U.S. small businesses grew more pessimistic about their economic outlook in June in the face of weak sales and political uncertainty, the National Federal of Independent Businesses said on Tuesday.
The NFIB's monthly survey of members showed the small business optimism index fell by 3.2 points in June, dipping to 89, after posting several months of gains.
"Seventy percent of the decline this month resulted from a deterioration in the outlook for business conditions and real sales gains," the NFIB survey concluded.
The report is based on 805 responses to a random survey of NFIB members.
"The performance of the economy is mediocre at best, given the extent of the decline over the past two years," the NFIB survey concluded. "Pent-up demand should be immense, but it is not triggering a rapid pickup in economic activity."
Very few small businesses plan to create new jobs, according to respondents. The survey showed that only 10 percent of firms plan new hiring, that is down 4 points from May, the NFIB said.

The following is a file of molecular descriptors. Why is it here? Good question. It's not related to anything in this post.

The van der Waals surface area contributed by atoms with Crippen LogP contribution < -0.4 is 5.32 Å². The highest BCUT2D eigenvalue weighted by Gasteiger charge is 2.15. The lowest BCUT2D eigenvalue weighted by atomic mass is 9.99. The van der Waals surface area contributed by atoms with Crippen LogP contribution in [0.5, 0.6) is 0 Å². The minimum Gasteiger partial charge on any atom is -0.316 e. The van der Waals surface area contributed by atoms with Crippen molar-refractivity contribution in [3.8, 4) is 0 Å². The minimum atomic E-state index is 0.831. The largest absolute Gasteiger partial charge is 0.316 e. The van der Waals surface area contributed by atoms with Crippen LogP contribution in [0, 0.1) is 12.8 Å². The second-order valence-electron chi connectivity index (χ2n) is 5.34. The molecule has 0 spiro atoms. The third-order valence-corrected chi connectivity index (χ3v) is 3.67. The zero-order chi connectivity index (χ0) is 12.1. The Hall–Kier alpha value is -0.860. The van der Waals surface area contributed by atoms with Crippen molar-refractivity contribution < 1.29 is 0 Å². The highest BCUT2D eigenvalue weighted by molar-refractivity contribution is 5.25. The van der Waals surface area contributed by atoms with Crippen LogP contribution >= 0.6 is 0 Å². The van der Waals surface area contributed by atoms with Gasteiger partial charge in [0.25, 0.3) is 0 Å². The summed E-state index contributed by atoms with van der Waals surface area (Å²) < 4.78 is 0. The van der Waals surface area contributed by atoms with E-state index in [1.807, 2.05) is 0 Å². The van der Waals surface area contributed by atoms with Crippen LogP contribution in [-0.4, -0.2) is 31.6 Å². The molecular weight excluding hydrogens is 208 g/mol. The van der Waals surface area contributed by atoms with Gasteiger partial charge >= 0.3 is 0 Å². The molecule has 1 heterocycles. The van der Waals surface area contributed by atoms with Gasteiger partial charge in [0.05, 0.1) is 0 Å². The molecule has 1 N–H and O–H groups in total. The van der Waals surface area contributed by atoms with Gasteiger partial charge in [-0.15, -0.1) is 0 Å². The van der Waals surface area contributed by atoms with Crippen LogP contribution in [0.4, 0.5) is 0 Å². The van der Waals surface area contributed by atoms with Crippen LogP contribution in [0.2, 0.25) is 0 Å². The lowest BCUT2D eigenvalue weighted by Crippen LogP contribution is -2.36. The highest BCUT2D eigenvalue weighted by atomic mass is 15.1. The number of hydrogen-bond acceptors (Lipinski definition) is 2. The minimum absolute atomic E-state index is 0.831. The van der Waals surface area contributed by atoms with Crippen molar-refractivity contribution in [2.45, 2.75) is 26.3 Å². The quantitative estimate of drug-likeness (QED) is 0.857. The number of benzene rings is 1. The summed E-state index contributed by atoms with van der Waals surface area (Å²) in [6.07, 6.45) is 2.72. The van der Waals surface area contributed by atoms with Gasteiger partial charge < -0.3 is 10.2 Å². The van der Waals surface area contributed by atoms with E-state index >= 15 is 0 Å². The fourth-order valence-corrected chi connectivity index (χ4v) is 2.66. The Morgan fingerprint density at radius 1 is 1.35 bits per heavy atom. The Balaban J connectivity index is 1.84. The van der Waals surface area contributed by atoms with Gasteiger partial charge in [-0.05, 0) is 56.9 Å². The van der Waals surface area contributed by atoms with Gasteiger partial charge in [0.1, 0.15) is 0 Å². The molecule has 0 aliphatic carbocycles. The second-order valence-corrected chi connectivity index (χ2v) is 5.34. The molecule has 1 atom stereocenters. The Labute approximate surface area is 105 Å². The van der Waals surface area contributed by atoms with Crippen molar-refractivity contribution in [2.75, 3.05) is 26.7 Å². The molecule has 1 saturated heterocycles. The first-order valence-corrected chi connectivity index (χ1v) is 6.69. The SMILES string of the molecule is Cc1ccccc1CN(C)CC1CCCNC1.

About 8 percent of firms plan to reduce their workforce, up one point from the previous month, the group said. Small businesses account for a major share of jobs in the U.S. economy.
Declining confidence among small businesses could dash Democratic hopes of an improving economy before the November congressional elections and give Republicans an edge in their bid to retake control of Congress.
The number of business owners planning to make capital expenditures over the next few months fell a point to 19 percent, 3 points above the 35-year record low, the NFIB said.
The survey showed more firms are looking at declining sales than are expecting higher sales. Many are cutting prices to attract customers and are liquidating inventories, the survey said.
The number of firms planning to add to inventories fell in June, the survey said.
"This indicates that the 'inventory' stimulus in this cycle is likely fading," the report concluded.
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